Tax Refund Status and IRS Tax Refund Dates for 2014
Tax Return & Refund Status Tool: Check the Status of your Return, Refund
For efile.com Users Only: Did You Select eCollect or Deduct Fee from Refund?
Once the IRS has released your tax refund to our partner bank, your tax refund will be transferred via direct deposit to your bank account. Check your Tax Refund Date now or go to http://www.efile.com/my-tax-refund-money/
Tax Refund Date Tool: Estimate your 2014 Tax Refund Date (2013 Tax Return)
Efile and bank direct deposit is the fastest and safest way for you to receive your tax refund. Simply use the tax refund date tool before or after you have filed your tax return. Either estimate the IRS tax return acceptance date, or enter the actual acceptance date provided by efile.com after you have efiled your return.
Amended Tax Return Refunds
The online "Where's my refund" service does not keep track of amendment refunds. Amended returns typically take 8-12 weeks for the IRS to process, so you should wait at least 8 weeks before checking on the status of your tax refund. If it has been 8 weeks since you filed your amendment and you have not received your refund, you should call the IRS at 1-800-829-1040 and speak to a customer service representative.
You can also check the IRS "Where's My Amended Return" online tool, which provides the status of amended tax returns for the current year and up to three prior years. However, you should wait 3 weeks after you mailed your amended return before checking your amended tax return status.
What's My Amended Tax Return, Refund Status?
Learn more about amending or changing a tax return.
Direct Deposit Refund
If you choose to receive your tax refund via direct bank deposit, your expected tax refund will be electronically transferred from the IRS (US Treasury) to the bank account you entered during your online tax return process at efile.com. This transfer is free of charge.
Click here to find out more about the status of your direct deposit tax refund.
Direct Deposit with Deduct Fee from Refund (e-Collect)
If you use eFile Deluxe or Premium, you can have your preparation fee automatically deducted from your refund. Your expected tax refund will be transferred from the IRS to eFile's e-Collect partner, (EPS Financial/Bancorp), and then to your bank, minus the Premium service's tax preparation fee. A DFFR (Deduct Fee From Refund) fee of only $19.95 will be charged for this service. This fee is one of the lowest in the industry and is charged by EPS Financial/Bancorp, not by efile.com. The fee is automatically deducted from your tax refund. More tax refund options.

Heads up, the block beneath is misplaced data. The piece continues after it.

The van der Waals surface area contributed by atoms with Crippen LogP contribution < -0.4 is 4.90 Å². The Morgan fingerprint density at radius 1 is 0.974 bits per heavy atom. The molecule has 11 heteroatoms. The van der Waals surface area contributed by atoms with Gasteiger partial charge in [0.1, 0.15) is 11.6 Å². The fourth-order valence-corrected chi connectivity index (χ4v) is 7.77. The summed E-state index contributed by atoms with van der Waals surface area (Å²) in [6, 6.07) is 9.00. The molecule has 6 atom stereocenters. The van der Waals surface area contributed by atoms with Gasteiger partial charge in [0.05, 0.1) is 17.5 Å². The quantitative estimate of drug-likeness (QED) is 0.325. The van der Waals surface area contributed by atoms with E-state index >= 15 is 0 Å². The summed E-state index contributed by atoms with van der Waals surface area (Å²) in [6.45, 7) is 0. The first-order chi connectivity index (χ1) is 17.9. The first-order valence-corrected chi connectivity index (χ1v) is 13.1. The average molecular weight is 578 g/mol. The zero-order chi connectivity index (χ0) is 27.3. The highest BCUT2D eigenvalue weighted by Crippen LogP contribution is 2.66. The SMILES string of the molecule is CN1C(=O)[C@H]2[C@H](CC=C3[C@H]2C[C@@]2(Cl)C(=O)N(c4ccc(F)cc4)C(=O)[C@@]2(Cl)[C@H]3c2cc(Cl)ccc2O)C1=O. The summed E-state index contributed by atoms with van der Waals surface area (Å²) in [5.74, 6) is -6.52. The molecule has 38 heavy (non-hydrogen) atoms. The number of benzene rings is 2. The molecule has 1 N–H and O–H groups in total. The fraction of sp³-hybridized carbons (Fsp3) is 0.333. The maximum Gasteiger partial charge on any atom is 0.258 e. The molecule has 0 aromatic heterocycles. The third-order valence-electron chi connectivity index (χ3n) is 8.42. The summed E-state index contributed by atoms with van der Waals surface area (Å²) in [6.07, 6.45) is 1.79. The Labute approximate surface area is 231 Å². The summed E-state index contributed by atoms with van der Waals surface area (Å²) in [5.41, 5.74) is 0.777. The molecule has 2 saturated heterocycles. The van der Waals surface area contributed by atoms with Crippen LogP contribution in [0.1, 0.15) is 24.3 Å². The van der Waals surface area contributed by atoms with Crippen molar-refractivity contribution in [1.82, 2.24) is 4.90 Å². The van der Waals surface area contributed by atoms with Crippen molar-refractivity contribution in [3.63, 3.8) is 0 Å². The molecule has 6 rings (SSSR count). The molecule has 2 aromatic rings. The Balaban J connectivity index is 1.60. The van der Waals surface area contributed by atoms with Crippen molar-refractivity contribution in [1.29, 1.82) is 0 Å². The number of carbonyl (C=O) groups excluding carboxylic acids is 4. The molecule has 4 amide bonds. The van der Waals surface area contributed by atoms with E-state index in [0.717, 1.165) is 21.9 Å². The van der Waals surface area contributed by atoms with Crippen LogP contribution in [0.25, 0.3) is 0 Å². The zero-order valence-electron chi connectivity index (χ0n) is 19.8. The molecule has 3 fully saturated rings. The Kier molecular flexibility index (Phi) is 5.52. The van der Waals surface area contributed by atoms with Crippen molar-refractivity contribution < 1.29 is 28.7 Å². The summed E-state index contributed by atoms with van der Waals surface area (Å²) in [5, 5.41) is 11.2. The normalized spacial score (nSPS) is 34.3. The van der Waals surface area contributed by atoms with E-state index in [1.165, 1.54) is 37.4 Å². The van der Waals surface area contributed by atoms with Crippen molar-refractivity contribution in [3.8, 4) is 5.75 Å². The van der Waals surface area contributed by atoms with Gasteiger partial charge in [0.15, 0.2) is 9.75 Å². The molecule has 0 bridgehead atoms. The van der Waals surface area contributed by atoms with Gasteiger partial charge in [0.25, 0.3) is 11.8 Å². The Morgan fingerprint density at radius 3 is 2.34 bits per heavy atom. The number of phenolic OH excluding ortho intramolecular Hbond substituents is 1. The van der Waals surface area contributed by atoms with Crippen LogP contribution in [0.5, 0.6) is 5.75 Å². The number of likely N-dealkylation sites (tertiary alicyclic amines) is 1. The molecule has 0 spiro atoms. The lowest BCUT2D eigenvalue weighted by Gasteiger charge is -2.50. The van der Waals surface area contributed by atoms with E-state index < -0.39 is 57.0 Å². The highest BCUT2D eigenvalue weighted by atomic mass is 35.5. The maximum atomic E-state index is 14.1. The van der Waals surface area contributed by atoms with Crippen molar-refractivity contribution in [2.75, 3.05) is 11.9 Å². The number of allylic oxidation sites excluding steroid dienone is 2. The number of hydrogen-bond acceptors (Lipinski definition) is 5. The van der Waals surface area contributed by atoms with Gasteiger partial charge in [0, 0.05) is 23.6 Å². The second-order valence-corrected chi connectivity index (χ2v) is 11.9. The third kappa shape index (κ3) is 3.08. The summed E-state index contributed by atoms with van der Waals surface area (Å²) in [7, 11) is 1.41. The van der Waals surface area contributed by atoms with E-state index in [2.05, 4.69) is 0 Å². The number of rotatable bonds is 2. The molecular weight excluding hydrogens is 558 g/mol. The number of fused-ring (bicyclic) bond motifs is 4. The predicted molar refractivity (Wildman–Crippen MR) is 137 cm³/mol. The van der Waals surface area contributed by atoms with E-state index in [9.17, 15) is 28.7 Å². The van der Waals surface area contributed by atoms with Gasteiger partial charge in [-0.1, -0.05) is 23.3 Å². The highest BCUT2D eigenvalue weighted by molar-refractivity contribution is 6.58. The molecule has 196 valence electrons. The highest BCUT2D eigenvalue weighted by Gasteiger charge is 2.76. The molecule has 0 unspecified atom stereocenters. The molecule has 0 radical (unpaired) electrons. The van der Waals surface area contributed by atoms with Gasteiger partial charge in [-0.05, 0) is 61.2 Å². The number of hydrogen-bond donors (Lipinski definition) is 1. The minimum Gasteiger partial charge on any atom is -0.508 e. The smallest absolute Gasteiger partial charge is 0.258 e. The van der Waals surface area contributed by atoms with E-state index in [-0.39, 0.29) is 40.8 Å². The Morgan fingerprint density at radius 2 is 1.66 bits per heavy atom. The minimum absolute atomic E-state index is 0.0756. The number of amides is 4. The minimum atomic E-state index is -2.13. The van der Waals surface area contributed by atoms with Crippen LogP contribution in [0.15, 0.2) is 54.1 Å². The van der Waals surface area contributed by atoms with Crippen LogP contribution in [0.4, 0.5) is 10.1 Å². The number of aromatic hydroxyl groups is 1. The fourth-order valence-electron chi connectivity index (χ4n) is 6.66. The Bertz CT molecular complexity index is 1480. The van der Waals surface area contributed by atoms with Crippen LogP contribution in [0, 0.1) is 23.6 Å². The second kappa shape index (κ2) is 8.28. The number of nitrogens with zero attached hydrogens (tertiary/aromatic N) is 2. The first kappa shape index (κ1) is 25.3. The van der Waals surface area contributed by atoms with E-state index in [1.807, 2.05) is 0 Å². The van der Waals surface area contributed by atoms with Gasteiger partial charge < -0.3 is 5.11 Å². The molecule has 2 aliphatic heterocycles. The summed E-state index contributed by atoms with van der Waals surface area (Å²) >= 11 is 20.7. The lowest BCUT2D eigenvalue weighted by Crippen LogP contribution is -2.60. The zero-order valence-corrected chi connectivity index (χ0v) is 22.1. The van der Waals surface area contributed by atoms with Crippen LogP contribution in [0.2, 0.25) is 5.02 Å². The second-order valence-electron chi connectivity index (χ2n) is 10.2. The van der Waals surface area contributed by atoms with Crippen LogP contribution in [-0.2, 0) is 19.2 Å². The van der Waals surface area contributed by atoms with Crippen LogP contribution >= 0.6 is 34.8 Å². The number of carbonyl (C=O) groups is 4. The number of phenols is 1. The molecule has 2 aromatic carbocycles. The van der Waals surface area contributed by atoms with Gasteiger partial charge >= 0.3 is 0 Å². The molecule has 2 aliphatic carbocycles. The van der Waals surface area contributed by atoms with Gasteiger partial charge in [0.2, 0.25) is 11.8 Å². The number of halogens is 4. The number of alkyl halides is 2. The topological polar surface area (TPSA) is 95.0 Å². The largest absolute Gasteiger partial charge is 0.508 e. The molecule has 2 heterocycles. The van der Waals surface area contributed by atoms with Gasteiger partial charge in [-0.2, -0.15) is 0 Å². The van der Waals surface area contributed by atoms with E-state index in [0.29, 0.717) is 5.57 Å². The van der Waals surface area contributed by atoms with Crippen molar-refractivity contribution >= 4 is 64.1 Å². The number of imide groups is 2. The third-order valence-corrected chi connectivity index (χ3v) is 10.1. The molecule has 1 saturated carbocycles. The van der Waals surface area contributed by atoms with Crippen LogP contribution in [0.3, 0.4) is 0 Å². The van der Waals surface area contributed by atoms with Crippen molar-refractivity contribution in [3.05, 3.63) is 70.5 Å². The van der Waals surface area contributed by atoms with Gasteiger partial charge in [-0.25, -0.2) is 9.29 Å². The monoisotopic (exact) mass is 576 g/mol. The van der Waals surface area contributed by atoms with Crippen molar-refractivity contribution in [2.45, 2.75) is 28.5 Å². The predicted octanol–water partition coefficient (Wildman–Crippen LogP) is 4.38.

If you selected eCollect during your efile.com tax return, check your tax refund date now.
What If My Refund Is Lower than I Expected? - Refund Offsets
If you prepared and efiled your tax return on efile.com, and the amount of your direct deposit refund is lower than the refund calculated on your tax return, then your refund may have been adjusted, or offset, by the Department of Treasury's Offset Program. The Program is run by the Bureau of Fiscal Service (BFS). Under the Treasury Offset Program, various federal and state government agencies are authorized to seize outstanding federal or state debts from federal tax refunds.
The BFS may offset part or all of your federal tax refund to pay:
- Unpaid child support
- Federal non-tax debts (including student loan repayments)
- State income tax debts
- State unemployment compensation debts
If your refund has been offset, you will receive a notice from the Department of Treasury's Financial Management Service via mail. The notice will list the original refund and offset amounts. It will also include the agency that received the offset payment and their contact information.
I Don't Believe I Owe the Tax Debt. How Can I Dispute the Offset?
You will need to contact the agency that received the offset part of your refund, not the IRS or BFS. The notice will include instructions on how to contact the appropriate agency or agencies.
If I'm an Injuried Spouse, May I Qualify for my Part or All of the Refund?
If you efiled or filed a joint tax return, you may be entitled to part or all of the refund offset. This rule applies if your spouse is mainly responsible for the debt. File Form 8379, Injured Spouse Allocation efile it to request your part of the refund.